- Emma Catherwood as Kendra Burroughs
- Chris Ellis as Pastor Tim Bryant
- Kelly Thiebaud as Renae Taylor
- Pia Toscano as Alyssa
- Zane Holtz as Jay Grayson
- Chris Tomlin as Himself
The film was mainly shot in Birmingham, Alabama. Scenes were shot at the Alabama Theatre. Filming also took place in Los Angeles, California and wrapped on September 15, 2012. The production budget was of less than $3 million.
The movie is based on the parable of The Prodigal Son and in part on the real-life experience of producer Russ Rice, whose daughter ran away from home after rejecting the Christian faith in which she was raised."
In an interview before the film's release, Michalka described the title character's journey as learning that family and God are more important than stardom. "The main theme of the film is to surround yourself with people who truly have your best interest at heart," she said. "I think you can get caught up in whatever you do, it doesn’t have to be the entertainment industry, it can be the workforce or whatever. You can surround yourself with people who are not necessarily looking out for you from a godly perspective, but want you to make money, or are using you for a certain thing, or have a certain motive that isn’t pure. It's really about surrounding yourself with fellow Christians and putting God first–I think that is the biggest part of this story."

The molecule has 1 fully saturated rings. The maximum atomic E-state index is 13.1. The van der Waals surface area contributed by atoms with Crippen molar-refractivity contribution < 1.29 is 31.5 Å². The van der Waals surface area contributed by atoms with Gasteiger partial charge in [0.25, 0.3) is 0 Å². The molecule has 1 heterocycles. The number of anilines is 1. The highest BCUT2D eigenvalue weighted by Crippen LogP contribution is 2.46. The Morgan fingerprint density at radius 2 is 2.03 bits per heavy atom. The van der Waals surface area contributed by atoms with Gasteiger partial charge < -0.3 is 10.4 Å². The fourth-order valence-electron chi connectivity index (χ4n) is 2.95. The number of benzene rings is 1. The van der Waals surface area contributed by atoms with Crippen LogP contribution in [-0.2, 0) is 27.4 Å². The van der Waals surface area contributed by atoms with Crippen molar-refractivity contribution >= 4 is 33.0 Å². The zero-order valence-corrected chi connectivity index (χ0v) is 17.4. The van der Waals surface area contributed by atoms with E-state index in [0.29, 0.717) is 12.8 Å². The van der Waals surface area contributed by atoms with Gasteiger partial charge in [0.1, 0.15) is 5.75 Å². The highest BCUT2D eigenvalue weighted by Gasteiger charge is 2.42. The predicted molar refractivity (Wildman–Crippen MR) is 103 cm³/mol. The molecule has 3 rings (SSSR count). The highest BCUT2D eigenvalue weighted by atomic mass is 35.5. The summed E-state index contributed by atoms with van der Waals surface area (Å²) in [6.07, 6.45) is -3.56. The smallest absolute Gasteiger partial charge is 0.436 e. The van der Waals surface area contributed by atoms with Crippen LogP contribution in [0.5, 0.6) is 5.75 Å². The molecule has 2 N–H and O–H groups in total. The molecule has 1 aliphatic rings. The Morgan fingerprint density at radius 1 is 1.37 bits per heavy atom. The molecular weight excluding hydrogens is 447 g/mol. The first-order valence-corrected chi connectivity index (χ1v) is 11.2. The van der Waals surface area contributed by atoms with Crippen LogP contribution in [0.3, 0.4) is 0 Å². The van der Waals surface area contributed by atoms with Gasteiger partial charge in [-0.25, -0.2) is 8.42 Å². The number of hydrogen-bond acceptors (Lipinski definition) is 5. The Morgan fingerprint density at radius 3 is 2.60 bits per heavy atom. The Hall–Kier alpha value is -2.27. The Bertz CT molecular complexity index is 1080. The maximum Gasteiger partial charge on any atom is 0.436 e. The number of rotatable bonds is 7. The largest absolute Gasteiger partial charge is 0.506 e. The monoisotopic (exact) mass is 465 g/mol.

Michalka's single from the film, "All I've Ever Needed," was released June 25, 2013. Michalka described the song as one that "explores the moments we have in life when we realize the things we've been chasing mean nothing if you walk away from your faith. I hope people connect with the song the way I have," Michalka added, "and realize that despite what we think we need and want - what we really need is God's love. And we've had that all along."
Capitol Christian Music released the soundtrack to the film August 27. It features songs by Michalka, as well as Christian artists TobyMac, Chris Tomlin and Luminate, as well as former American Idol contestant Colton Dixon.
- Track listing
- "All I've Ever Needed" - AJ Michalka
- "Desert Song" - AJ Michalka
- "You Never Let Go" featuring James Denton - AJ Michalka
- "Misunderstood" - AJ Michalka
- "Holding On" - Jamie Grace
- "Our God" - Chris Tomlin
- "Steal My Show" - TobyMac
- "In and Out of Time" - Colton Dixon
- "The Void" - Nine Lashes
- "The Space Between Us" - Shawn McDonald
- "Welcome to Daylight" - Luminate
- "Amazing Grace" - Josh Wilson
Lionsgate and Roadside showed the film to Christian groups over seven months as part of a wide outreach effort leading up to the release.
Grace Unplugged holds a 50% approval rating on aggregate review site Rotten Tomatoes with an average score of 5.4/10, based on 8 reviews. At Metacritic, which assigns a weighted mean rating out of 100 to reviews from mainstream critics, the film received an average score of 39, based on 5 reviews, indicating "generally unfavorable reviews".